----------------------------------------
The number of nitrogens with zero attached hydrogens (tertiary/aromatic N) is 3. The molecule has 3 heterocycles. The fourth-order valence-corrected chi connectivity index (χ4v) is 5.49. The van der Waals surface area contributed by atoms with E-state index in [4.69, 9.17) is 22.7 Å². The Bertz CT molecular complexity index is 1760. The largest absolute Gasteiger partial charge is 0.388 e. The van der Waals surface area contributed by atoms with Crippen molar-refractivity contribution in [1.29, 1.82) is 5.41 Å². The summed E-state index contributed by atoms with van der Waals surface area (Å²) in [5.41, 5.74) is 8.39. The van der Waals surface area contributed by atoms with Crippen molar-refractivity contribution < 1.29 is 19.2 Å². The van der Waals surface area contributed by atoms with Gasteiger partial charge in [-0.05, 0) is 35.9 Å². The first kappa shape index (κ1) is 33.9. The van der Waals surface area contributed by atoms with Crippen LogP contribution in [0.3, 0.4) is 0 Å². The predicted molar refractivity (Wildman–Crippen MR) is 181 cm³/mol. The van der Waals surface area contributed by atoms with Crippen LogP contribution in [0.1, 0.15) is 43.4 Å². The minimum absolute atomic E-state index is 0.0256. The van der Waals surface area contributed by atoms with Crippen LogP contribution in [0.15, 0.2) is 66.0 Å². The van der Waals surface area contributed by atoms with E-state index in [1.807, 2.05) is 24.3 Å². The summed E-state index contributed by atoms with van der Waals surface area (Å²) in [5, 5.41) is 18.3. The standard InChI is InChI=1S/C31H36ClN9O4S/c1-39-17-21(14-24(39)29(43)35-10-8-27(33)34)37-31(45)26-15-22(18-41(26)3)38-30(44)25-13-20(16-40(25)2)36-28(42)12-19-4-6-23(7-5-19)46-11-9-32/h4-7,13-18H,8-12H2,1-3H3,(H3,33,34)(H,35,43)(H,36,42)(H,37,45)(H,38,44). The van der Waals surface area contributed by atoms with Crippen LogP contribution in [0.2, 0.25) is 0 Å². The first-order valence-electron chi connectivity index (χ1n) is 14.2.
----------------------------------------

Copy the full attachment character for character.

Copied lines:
The number of nitrogens with zero attached hydrogens (tertiary/aromatic N) is 3. The molecule has 3 heterocycles. The fourth-order valence-corrected chi connectivity index (χ4v) is 5.49. The van der Waals surface area contributed by atoms with E-state index in [4.69, 9.17) is 22.7 Å². The Bertz CT molecular complexity index is 1760. The largest absolute Gasteiger partial charge is 0.388 e. The van der Waals surface area contributed by atoms with Crippen molar-refractivity contribution in [1.29, 1.82) is 5.41 Å². The summed E-state index contributed by atoms with van der Waals surface area (Å²) in [5.41, 5.74) is 8.39. The van der Waals surface area contributed by atoms with Crippen molar-refractivity contribution < 1.29 is 19.2 Å². The van der Waals surface area contributed by atoms with Gasteiger partial charge in [-0.05, 0) is 35.9 Å². The first kappa shape index (κ1) is 33.9. The van der Waals surface area contributed by atoms with Crippen LogP contribution in [0.3, 0.4) is 0 Å². The predicted molar refractivity (Wildman–Crippen MR) is 181 cm³/mol. The van der Waals surface area contributed by atoms with Crippen LogP contribution in [0.1, 0.15) is 43.4 Å². The minimum absolute atomic E-state index is 0.0256. The van der Waals surface area contributed by atoms with Crippen LogP contribution in [0.15, 0.2) is 66.0 Å². The van der Waals surface area contributed by atoms with E-state index in [1.807, 2.05) is 24.3 Å². The summed E-state index contributed by atoms with van der Waals surface area (Å²) in [5, 5.41) is 18.3. The standard InChI is InChI=1S/C31H36ClN9O4S/c1-39-17-21(14-24(39)29(43)35-10-8-27(33)34)37-31(45)26-15-22(18-41(26)3)38-30(44)25-13-20(16-40(25)2)36-28(42)12-19-4-6-23(7-5-19)46-11-9-32/h4-7,13-18H,8-12H2,1-3H3,(H3,33,34)(H,35,43)(H,36,42)(H,37,45)(H,38,44). The van der Waals surface area contributed by atoms with Crippen LogP contribution in [0.2, 0.25) is 0 Å². The first-order valence-electron chi connectivity index (χ1n) is 14.2.